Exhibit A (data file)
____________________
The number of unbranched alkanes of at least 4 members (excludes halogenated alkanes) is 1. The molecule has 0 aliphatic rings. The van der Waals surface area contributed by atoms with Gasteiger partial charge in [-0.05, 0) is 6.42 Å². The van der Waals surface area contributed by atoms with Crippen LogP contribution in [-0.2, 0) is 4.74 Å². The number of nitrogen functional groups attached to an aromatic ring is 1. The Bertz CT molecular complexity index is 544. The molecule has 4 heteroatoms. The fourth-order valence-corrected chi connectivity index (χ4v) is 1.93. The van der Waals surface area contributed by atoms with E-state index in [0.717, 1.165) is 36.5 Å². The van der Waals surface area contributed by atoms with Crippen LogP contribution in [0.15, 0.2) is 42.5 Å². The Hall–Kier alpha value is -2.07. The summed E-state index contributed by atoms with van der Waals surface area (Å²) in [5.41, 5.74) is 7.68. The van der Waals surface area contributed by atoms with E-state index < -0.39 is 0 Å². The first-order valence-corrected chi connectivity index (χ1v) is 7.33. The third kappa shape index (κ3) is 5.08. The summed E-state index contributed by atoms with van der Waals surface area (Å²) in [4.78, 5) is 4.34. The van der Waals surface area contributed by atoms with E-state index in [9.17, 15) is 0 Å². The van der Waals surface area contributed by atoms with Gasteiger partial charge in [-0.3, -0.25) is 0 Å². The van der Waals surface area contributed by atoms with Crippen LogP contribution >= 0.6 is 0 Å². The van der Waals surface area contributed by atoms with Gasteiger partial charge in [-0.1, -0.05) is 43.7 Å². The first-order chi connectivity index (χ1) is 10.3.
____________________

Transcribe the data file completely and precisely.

The number of unbranched alkanes of at least 4 members (excludes halogenated alkanes) is 1. The molecule has 0 aliphatic rings. The van der Waals surface area contributed by atoms with Gasteiger partial charge in [-0.05, 0) is 6.42 Å². The van der Waals surface area contributed by atoms with Crippen LogP contribution in [-0.2, 0) is 4.74 Å². The number of nitrogen functional groups attached to an aromatic ring is 1. The Bertz CT molecular complexity index is 544. The molecule has 4 heteroatoms. The fourth-order valence-corrected chi connectivity index (χ4v) is 1.93. The van der Waals surface area contributed by atoms with E-state index in [0.717, 1.165) is 36.5 Å². The van der Waals surface area contributed by atoms with Crippen LogP contribution in [0.15, 0.2) is 42.5 Å². The Hall–Kier alpha value is -2.07. The summed E-state index contributed by atoms with van der Waals surface area (Å²) in [5.41, 5.74) is 7.68. The van der Waals surface area contributed by atoms with E-state index < -0.39 is 0 Å². The first-order valence-corrected chi connectivity index (χ1v) is 7.33. The third kappa shape index (κ3) is 5.08. The summed E-state index contributed by atoms with van der Waals surface area (Å²) in [4.78, 5) is 4.34. The van der Waals surface area contributed by atoms with E-state index in [9.17, 15) is 0 Å². The van der Waals surface area contributed by atoms with Gasteiger partial charge in [-0.3, -0.25) is 0 Å². The van der Waals surface area contributed by atoms with Crippen LogP contribution >= 0.6 is 0 Å². The van der Waals surface area contributed by atoms with Gasteiger partial charge in [-0.1, -0.05) is 43.7 Å². The first-order chi connectivity index (χ1) is 10.3.